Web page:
OThe key metric for evaluating bank stocks is the efficiency ratio, which measures a bank’s total expenses as a percentage of its total revenue. For example, if a bank has an efficiency ratio of 60%, it means that for every $0.60 the bank spends, it generates $1 in revenue. This ultimately means that strong banks have lower efficiency ratios because they spend less to generate more revenue.
The efficiency rate is important when it comes to Wells Fargo (NYSE: WFC) as the bank continues its recovery. I believe Wells Fargo can still improve its efficiency ratio, which will translate into better profitability and returns in the future. Here’s why.
Past efficiency performance
If you look at Wells Fargo’s efficiency ratio over the past five years, you can see how the number has deteriorated and improved. Large banks like Wells Fargo generally seek to have an efficiency ratio below 60%.
|Year||Wells Fargo Efficiency Ratio|
Wells Fargo hasn’t had a good efficiency ratio for some time. The main culprit is the fake bank account scandal, in which employees opened millions of deposit and credit card accounts without customers’ consent. The scandal broke in 2016, and since then the bank has been hit with regulatory fines and consent orders. This forced the bank to spend more on regulatory checks to avoid another scandal like this.
Additionally, the Federal Reserve in early 2018 placed an asset cap on the bank, which prevented Wells Fargo from growing its balance sheet and in turn hurt its earnings over the years. Thus, expenses, the numerator of the efficiency ratio, increased, while revenues, the denominator of the equation, stagnated or decreased, putting pressure on the efficiency ratio and overall profitability.
Fall below peer group
As expected, Wells Fargo’s efficiency ratio increased more than that of its peers, as JPMorgan Chase, Bank of Americaand Citigroup.
|Bank of America||60.2%||64.6%||67%|
In most cases, having a consistently lower efficiency ratio can be a good indicator of a bank’s stock price and valuation performance. As you would expect, JPMorgan is trading at the highest valuation of this peer group.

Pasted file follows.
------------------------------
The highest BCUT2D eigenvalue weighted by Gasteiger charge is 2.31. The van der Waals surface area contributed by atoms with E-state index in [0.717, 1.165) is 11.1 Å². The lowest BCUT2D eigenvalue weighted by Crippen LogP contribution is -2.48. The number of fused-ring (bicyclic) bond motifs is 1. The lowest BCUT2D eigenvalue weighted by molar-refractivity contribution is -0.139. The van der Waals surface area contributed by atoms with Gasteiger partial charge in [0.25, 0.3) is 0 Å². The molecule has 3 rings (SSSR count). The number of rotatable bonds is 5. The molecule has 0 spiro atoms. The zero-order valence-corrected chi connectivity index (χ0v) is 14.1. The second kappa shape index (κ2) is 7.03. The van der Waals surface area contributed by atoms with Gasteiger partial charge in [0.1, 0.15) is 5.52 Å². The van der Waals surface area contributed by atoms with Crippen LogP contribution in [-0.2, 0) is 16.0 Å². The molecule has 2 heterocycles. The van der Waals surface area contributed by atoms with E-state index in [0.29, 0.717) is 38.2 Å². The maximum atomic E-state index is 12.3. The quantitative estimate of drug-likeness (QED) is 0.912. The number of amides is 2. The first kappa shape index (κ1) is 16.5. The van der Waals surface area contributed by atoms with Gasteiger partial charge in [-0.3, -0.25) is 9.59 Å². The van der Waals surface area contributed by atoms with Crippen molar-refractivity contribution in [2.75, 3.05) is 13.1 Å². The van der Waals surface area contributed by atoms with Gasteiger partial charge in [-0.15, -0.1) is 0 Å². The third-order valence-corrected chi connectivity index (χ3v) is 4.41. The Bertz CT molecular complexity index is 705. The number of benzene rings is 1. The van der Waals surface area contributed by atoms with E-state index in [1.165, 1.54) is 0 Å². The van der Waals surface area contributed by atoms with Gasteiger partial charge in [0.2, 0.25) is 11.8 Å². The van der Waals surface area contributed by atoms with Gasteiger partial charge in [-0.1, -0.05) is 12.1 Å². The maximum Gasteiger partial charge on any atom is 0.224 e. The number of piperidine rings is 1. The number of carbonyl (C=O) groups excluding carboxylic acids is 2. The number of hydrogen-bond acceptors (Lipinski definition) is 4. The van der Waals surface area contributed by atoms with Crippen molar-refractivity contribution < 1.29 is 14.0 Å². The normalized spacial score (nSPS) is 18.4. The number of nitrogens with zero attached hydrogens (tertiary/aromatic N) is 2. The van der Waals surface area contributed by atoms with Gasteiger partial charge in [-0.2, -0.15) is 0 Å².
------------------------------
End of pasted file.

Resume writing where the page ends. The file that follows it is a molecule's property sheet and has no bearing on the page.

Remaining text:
But a lot has happened in the past two years. The COVID-19 pandemic has impacted all banks’ efficiency ratios, so you can’t see them exactly in a straight line. While Citigroup has historically had a better efficiency ratio, the bank has come under regulatory pressure and faced higher expenses as a result. Meanwhile, Bank of America and Wells Fargo are rebounding, which can be seen if we look at the evolution of the efficiency ratio at these three banks over the past few quarters.
|Bank||Q1 2021||Q2 2021||Q3 2021||Q4 2021|
|Bank of America||68%||70%||63.4%||66.8%|
Bank of America’s efficiency ratio rebounded a bit, but the bank also advised to keep spending flat in 2022, which would be a huge achievement given the high level of inflation. Wells Fargo’s stock has done extremely well over the past year as investors see the bank implementing a plan to dramatically improve its efficiency ratio and eventually push it down in years. 50. In early 2021, Wells Fargo CEO Charlie Scharf embarked on an ambitious plan to eliminate $8 billion in gross spending over three to four years. The bank has made progress on this, and recently Scharf said the bank would raise its target to $10 billion in gross savings.
Track the Efficiency Ratio at Wells Fargo
It’s not a good idea to buy or sell a stock based on just one metric, but the efficiency ratio gives a good overview of how expenses and income are changing. One of the reasons I know Wells Fargo can do better than profitability is because I see a clear path for management to reduce expenses, as well as a clear path for revenue growth with higher interest rates and a possible removal of the asset ceiling. .
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Wells Fargo is an advertising partner of The Ascent, a Motley Fool company. JPMorgan Chase is an advertising partner of The Ascent, a Motley Fool company. Citigroup is an advertising partner of The Ascent, a Motley Fool company. Bank of America is an advertising partner of The Ascent, a Motley Fool company. Bram Berkowitz owns Citigroup and has the following options: January 2024 long calls at $90 on Citigroup. The Motley Fool has no position in the stocks mentioned. The Motley Fool has a disclosure policy.
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